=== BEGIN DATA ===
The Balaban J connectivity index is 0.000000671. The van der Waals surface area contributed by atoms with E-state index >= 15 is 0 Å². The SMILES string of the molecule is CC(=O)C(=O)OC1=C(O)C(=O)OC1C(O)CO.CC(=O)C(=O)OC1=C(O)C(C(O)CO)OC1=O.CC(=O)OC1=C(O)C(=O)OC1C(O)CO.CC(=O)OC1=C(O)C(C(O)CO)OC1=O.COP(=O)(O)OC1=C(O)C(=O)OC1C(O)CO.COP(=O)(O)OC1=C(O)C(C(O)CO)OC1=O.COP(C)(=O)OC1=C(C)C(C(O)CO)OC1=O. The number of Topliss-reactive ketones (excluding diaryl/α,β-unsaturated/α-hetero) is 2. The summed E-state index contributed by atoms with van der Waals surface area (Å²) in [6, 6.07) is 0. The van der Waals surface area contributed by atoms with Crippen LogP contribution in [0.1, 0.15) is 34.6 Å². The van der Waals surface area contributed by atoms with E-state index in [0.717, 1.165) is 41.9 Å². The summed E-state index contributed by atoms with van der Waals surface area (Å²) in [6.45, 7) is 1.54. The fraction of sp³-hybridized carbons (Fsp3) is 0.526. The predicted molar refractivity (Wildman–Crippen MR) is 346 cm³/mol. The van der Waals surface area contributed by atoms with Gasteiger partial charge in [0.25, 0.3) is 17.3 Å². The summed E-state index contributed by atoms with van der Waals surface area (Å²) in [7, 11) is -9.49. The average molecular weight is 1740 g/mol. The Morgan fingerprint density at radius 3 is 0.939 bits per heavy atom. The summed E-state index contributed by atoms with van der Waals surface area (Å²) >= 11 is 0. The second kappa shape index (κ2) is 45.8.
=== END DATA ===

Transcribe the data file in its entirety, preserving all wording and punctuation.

The Balaban J connectivity index is 0.000000671. The van der Waals surface area contributed by atoms with E-state index >= 15 is 0 Å². The SMILES string of the molecule is CC(=O)C(=O)OC1=C(O)C(=O)OC1C(O)CO.CC(=O)C(=O)OC1=C(O)C(C(O)CO)OC1=O.CC(=O)OC1=C(O)C(=O)OC1C(O)CO.CC(=O)OC1=C(O)C(C(O)CO)OC1=O.COP(=O)(O)OC1=C(O)C(=O)OC1C(O)CO.COP(=O)(O)OC1=C(O)C(C(O)CO)OC1=O.COP(C)(=O)OC1=C(C)C(C(O)CO)OC1=O. The number of Topliss-reactive ketones (excluding diaryl/α,β-unsaturated/α-hetero) is 2. The summed E-state index contributed by atoms with van der Waals surface area (Å²) in [6, 6.07) is 0. The van der Waals surface area contributed by atoms with Crippen LogP contribution in [0.1, 0.15) is 34.6 Å². The van der Waals surface area contributed by atoms with E-state index in [0.717, 1.165) is 41.9 Å². The summed E-state index contributed by atoms with van der Waals surface area (Å²) in [6.45, 7) is 1.54. The fraction of sp³-hybridized carbons (Fsp3) is 0.526. The predicted molar refractivity (Wildman–Crippen MR) is 346 cm³/mol. The van der Waals surface area contributed by atoms with Gasteiger partial charge in [0.25, 0.3) is 17.3 Å². The summed E-state index contributed by atoms with van der Waals surface area (Å²) in [7, 11) is -9.49. The average molecular weight is 1740 g/mol. The Morgan fingerprint density at radius 3 is 0.939 bits per heavy atom. The summed E-state index contributed by atoms with van der Waals surface area (Å²) >= 11 is 0. The second kappa shape index (κ2) is 45.8.